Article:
1 in 3 Consumers Are Dealing With Debt Collectors

Man stressed on the phone.

In case you haven't already seen it, a pretty scary statistic was released earlier this week:

1 in 3 Americans have debt…in collections.

More specifically, 35% of Americans have debt in collections. That means they not only have debt, but they have debt that they are unlikely to be able to pay off.

Generally, my first reaction to scary statistics like this is to want to avoid them. After all, what are we supposed to do with another piece of bad news?

Well, that's the question, isn't it? Anyone who doesn't have debt in collections can breathe with a sigh of relief and move on with their day. Or, they can participate in the dialogue. Why do so many people face debt that has gone to collections? And what can we do about it? And if you are one of this 35% who has debt in collections, how can you recover your finances?

Look around, if it's not you, it's someone you know. So let's get talking about fixing this problem so everyone can face a better financial future.

The Statistics: 35% of Americans Have Debt in Collections

First of all, let's talk about the problem and how long it's been going on. According to Time, while credit card debt as a whole has been on a decline, the percentage of Americans who have debt in collections has remained about the same. What's worse, the majority of the problem is happening in specific parts of the country:

"The share of Americans in collections has remained relatively constant, even as the country as a whole has whittled down the size of its credit card debt since the official end of the Great Recession in the middle of 2009…

The delinquent debt is overwhelmingly concentrated in Southern and Western states. Texas cities have a large share of their populations being reported to collection agencies: Dallas (44.3 percent); El Paso (44.4 percent), Houston (43.7 percent), McAllen (51.7 percent) and San Antonio (44.5 percent)."

Why are some parts of the country facing economic hardship while others aren't? There are many reasons this can happen, but a lagging economy in certain regions doesn't help as that can lead to fewer opportunities and lower wages. While these areas may tout a lower price of living, that hardly matters if the residents aren't able to find work or work that pays well enough to cover even the basic costs of living.

How to Restore Your Finances – Before, During, and After Collections

There are so many ways to go into debt, some that can be spotted ahead of time and others that sneak up on you seemingly out of nowhere. Let's talk about how to handle debt no matter where you are in your payoff process:

Before Collections If you're carrying a debt load but aren't delinquent, then you're at a critical stage. If your monthly payments are already hard to handle, one emergency could tip the scale against you and put you into collections. Here's how you can prevent that from happening:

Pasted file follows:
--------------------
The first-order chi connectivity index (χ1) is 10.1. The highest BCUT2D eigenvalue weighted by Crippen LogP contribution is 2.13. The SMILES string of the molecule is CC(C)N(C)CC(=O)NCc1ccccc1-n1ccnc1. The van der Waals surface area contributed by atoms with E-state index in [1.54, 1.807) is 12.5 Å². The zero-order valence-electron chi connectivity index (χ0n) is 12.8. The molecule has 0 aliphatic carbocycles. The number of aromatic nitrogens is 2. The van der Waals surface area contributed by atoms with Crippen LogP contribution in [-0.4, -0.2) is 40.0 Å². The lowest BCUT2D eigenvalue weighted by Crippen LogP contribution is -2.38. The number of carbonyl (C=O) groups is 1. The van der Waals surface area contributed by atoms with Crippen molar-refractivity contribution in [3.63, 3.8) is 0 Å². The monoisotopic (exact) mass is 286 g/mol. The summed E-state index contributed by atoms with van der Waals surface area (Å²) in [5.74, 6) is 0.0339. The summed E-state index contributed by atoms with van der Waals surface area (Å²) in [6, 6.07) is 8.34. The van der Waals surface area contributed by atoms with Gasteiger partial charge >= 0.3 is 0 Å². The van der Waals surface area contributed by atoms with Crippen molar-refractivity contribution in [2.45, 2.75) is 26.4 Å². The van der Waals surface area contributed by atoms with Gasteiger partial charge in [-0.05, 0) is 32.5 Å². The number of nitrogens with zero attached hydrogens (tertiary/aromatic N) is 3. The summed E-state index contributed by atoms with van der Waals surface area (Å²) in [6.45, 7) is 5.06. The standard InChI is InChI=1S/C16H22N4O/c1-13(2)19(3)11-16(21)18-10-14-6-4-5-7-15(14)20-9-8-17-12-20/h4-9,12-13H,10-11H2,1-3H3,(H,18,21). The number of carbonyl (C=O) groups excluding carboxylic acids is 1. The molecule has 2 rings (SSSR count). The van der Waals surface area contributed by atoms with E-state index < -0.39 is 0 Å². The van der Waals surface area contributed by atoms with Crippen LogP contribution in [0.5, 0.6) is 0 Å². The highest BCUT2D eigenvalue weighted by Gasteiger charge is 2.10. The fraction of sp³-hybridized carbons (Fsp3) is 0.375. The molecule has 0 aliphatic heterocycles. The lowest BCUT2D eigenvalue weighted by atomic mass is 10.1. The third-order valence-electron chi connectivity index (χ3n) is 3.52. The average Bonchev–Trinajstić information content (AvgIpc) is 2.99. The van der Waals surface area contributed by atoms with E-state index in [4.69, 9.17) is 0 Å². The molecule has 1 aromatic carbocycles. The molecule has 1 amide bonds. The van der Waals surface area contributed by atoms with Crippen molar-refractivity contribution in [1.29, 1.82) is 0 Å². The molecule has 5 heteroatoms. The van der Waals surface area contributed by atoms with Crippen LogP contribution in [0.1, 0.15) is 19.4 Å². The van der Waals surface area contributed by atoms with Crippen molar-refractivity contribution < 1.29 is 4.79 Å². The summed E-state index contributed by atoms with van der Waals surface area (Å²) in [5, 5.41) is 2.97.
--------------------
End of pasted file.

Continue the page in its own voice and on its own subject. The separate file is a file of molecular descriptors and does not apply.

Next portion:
• Stop using credit immediately
  • Allocate a small portion of your monthly income to an emergency fund – even if you have to find a way to earn extra income on the side to do it
  • Negotiate with your lenders to lower your interest rates so your minimum payments will go down and you can apply more money to principal balance if you pay over the minimum
  • Create a debt payoff plan that you can stick to

These steps will help you stay current and, hopefully, get ahead on your debt payoff so collections won't be something you need to worry about.

During Collections If you already know your debt is in collections, or recently found out, then you still have time to rectify the situation. Here's what you should do:

  • When a debt collector calls you for the first time, validate that the debt is yours and that the collector is legitimate before you go any further (there are many scams around debt collections)
  • If the debt is yours, negotiate with the collectors. They'll probably try to demand more than you can handle, but if they know you truly intend to repay it, they'll work with you
  • If you have other accounts that are on the cusp of delinquency, negotiate with your lenders – many have hardship programs that can help those who are struggling to pay each month

Remember, above all else, that you always have the power to turn the situation around. The road out of collections isn't an easy one, but if you truly want to fix the problem then they'll work with you. You don't need to pay a company to help you find debt relief. Negotiate with your lenders to settle your debt for an amount you can afford or start a repayment plan so you can get back on the path to financial health.

After Collections If you've been in collections before but aren't now, then it's imperative that you evaluate what caused the situation so you can prevent it from happening again. Whether it was poor spending, not earning enough income, or an emergency that caused you to go delinquent, you can take charge to stay on a positive financial track.

The best ways to stay financially healthy are to maintain a budget, always be looking for ways to earn income on the side if your career path doesn't pay enough for you to get ahead, and to have an emergency fund you can rely on just in case. These preparations will make all the difference so you never have to go into collections again.

Shannon McNay is the Community and Customer Support Manager at ReadyForZero, a website that helps people get out of debt faster on their own. Shannon focuses her writing on the ways our lives are impacted by our finances and vice versa - including finances in your relationship, finances in your career, and how to overcome the mental barriers to paying off debt. You can follow @ReadyForZero and @shannonmcnay on Twitter.

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